Friday, July 04, 2003

Signs of the Times

I have tried to impose a rule upon myself in doing this blog: I will post nothing except that which I have spent time in prayer and meditation over. I have frequently, especially lately, broken that rule to the point that it lies in powdery ruins somewhere in the bottom of my computer.

I am not proud of the fact that I have not spent serious time in thought, prayer, and meditation over everything I have written on this blog. I know it shows, for one thing, and this alone does not bring glory to God.

In fact, one reason why I am going to spend some time over the next month or so meditation on Fides et Ratio is to try to instill something of the element of deliberation, dare I say thought, into what appears on this blog; I want to try to remove myself from reacting to current events. I also wish to establish a regular schedule that includes prayer, meditation, and writing. I hope, in the process, that the result will be, indeed, to truly bring glory to God with this blog.

However, I realized that there is an underlying, unarticulated assumption that has been in the back of my mind regarding this purpose. It is that I have assumed that writing out of the fruits of prayer necessarily means emphasizing comments on Scripture and the writings of the saints, possibly also including great literature within my purview.

But I have been wondering if that is a valid assumption?

On the one hand, it seems that, but for a very few of us, keeping up with current events is a difficult and time consuming process. The time used trying to keep up with the news could, in most cases, be better spent reading and praying, then, if we must, writing about what comes out of our prayer. I am still tempted to say this is the best course for most of us Catholic bloggers.

However, there is another way of looking at this that comes out of my personal experience, which is this: One of the ideas that brought about my adult conversion experience was the realization that God is Lord of everything we are and do. Our faith in Him must influence all aspects of our lives. I was a Protestant when I came to this realization and since then I have come to see that the Catholic idea of vocation is a most apt presentation of this truth. As lay people our vocation is to bring Christ to temporal affairs, to bring Christ's influence to bear upon the temporal world.

If we are to live our vocation, then we must be, at a minimum, fairly well informed about what is going on in the world. Further, it seems we should be able to express how our faith should, or could, influence current events; we should be able to explain to others how Catholics view the events of the day. In other words, we should be able to explain why it makes a difference being Catholic.

Conversely, the "signs of times", the social, cultural, and even spiritual climate of the society can have a profound effect on our spiritual life. How many of you have been told, in the face of barely noticeable efforts to present the Gospel to someone "Well that's what you believe, but don't try to impose your beliefs on me!" Or have you ever been told that any personal expression of religious faith might even be a violation of the law.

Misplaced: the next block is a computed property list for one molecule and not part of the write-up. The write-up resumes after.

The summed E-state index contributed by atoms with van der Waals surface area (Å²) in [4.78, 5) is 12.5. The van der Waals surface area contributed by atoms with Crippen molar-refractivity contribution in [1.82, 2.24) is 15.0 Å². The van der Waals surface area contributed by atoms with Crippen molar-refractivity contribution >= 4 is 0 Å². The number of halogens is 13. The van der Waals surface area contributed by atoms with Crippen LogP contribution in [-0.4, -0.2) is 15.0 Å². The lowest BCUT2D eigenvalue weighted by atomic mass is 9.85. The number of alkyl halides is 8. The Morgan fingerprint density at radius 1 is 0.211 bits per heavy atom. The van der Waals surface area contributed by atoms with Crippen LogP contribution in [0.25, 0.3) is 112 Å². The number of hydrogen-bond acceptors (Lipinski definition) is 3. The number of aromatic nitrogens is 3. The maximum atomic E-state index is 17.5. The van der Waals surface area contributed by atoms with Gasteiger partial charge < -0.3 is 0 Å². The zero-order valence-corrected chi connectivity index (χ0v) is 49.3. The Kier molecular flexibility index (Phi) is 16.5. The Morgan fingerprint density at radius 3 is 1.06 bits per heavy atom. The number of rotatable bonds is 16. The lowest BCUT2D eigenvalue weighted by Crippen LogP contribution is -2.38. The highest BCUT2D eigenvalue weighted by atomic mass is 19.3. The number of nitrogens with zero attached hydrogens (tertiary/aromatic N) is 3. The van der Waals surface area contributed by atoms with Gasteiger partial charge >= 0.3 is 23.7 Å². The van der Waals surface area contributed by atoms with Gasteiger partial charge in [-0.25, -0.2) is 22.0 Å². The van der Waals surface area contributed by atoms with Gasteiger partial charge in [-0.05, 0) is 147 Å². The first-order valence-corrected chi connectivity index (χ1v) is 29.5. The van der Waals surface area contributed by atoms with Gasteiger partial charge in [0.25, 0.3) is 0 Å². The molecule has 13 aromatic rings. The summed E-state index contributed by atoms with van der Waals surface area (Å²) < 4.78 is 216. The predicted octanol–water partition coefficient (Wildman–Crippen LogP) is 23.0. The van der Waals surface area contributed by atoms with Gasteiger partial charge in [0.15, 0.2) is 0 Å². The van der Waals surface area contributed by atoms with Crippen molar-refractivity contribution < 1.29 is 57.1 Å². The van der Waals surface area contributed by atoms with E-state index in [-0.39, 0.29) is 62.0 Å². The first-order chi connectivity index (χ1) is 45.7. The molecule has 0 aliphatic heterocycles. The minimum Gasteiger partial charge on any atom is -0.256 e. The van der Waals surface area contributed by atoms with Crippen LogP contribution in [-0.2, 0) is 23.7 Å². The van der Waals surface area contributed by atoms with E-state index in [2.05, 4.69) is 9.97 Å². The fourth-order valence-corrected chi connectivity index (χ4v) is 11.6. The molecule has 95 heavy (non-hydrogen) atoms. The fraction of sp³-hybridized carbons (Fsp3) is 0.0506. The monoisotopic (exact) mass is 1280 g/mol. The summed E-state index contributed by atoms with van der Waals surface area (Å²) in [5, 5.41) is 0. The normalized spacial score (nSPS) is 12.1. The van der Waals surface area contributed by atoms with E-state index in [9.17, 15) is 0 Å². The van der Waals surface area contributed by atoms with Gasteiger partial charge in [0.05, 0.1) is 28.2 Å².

In our public life, how many times have we seen or heard news stories about a Nativity scene on public property, or prayer in the public schools, violating the principle of separation of church and state and being “hurtful" or, even, "offensive" to those who do not wish to acknowledge God in their lives.

The effect of these types of societal influences is profound and reaching. For example, in May, a Cardinal of the Church, speaking at a supposedly Catholic university's commencement exercises, set off an uproar when he enunciated the constant teaching of the Church concerning human sexuality and moral conduct. His remarks were deemed "hurtful" to the homosexuals in the audience. The pagan influences of society seem to be stronger than that of the Church, even within the Church. (I would submit, incidentally, that an eternity of separation from God would be infinitely more "hurtful" than hearing the truth of Church teaching from a prince of the Church.)

These are examples of a society that is becoming increasingly pagan and materialistic. While claiming the ideals of "tolerance" and "diversity" it is becoming more and more intolerant of any sort of religious belief and expression. It is a society bent on elevating man to the place of God.

The way we seek to influence our society and the way our society influences us, have a profound effect on our relationship with God; they may even determine whether or not we are able to worship freely and openly. We ignore them at our peril.

I still believe that my now shattered rule is still valid and I will try to abide by it in the future. I share, I guess, St. Francis impetuousness and that is not always a good thing. But, I do not believe there is any topic that, after careful thought, prayer, and meditation, is excluded from comment on a Catholic blog.

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